Quotes for posterity
Yesterday TMFiPhone and I were talking about how we'd all better start logging some of the weirder quotes and moments over the last couple months or so... because come on, 20 years from now the textbooks won't capture just how scary and sometimes absurd this has all been. I've got a few quotes I want to remember and share with younger generations decades from now about this period:
-- "This sucker could go down" - President Bush
-- "It's [the $700 billion bailout figure] not based on any particular data point. We just wanted to choose a really large number." - Treasury spokeswoman quoted in Forbes
-- "Our toolkit is substantial, but insufficient." -- Hank Paulson, after the House rejected the bill on the first go-round, here's a WSJ article on his disappointment. (In my opinion, this dude should really avoid any mention of the word "tool")
-- President Bush (on bailout plan): What's Plan B? Paulson: There is no Plan B. -- according to a Washington Post article
OK, there's got to be more -- although one other good element of this time has been the "quick switcheroo" tendency. John McCain going from "fundamentally sound" economy to economy in "total crisis" within what, a day or two; Bernanke saying the bailout was necessary to avoid a recession one week (remember I made fun of that statement?), and then yesterday Bernanke was all like, oh yeah, we are gonna have tough sledding after all no matter what, my bad! LOL. For goodness' sake. At one point I remember seeing a WSJ time line graphic that showed things Paulson has said over the months, including how quickly he went from the situation being "manageable" to "complete crisis," but unfortunately I couldn't find that to source to. (It was a nice feature, though.)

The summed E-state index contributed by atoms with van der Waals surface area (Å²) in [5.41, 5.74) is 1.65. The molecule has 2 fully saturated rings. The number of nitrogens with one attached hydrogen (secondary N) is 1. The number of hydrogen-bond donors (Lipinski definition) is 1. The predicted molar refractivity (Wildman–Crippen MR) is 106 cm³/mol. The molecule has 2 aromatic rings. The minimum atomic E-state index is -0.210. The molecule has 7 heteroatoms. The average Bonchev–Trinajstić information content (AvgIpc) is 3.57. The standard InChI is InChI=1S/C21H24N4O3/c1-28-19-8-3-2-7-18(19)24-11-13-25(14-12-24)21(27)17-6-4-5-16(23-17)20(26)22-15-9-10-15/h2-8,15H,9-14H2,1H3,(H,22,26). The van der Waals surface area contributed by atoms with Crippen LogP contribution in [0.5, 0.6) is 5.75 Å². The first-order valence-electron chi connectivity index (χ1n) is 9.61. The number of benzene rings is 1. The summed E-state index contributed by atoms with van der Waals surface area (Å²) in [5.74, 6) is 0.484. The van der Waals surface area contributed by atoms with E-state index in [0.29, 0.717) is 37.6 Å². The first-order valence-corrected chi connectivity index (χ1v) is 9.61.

Anyway, if anybody has any other ideas of quotable quotes to remember for posterity, feel free to share them. The last couple weeks have been like getting completely punch drunk every time you check the news, so I'm sure it's easy to miss some/forget some, etc. And I'm quite certain future generations are going to want to know how this all really went down (especially when they realize all they started owing even before they were even born, poor things).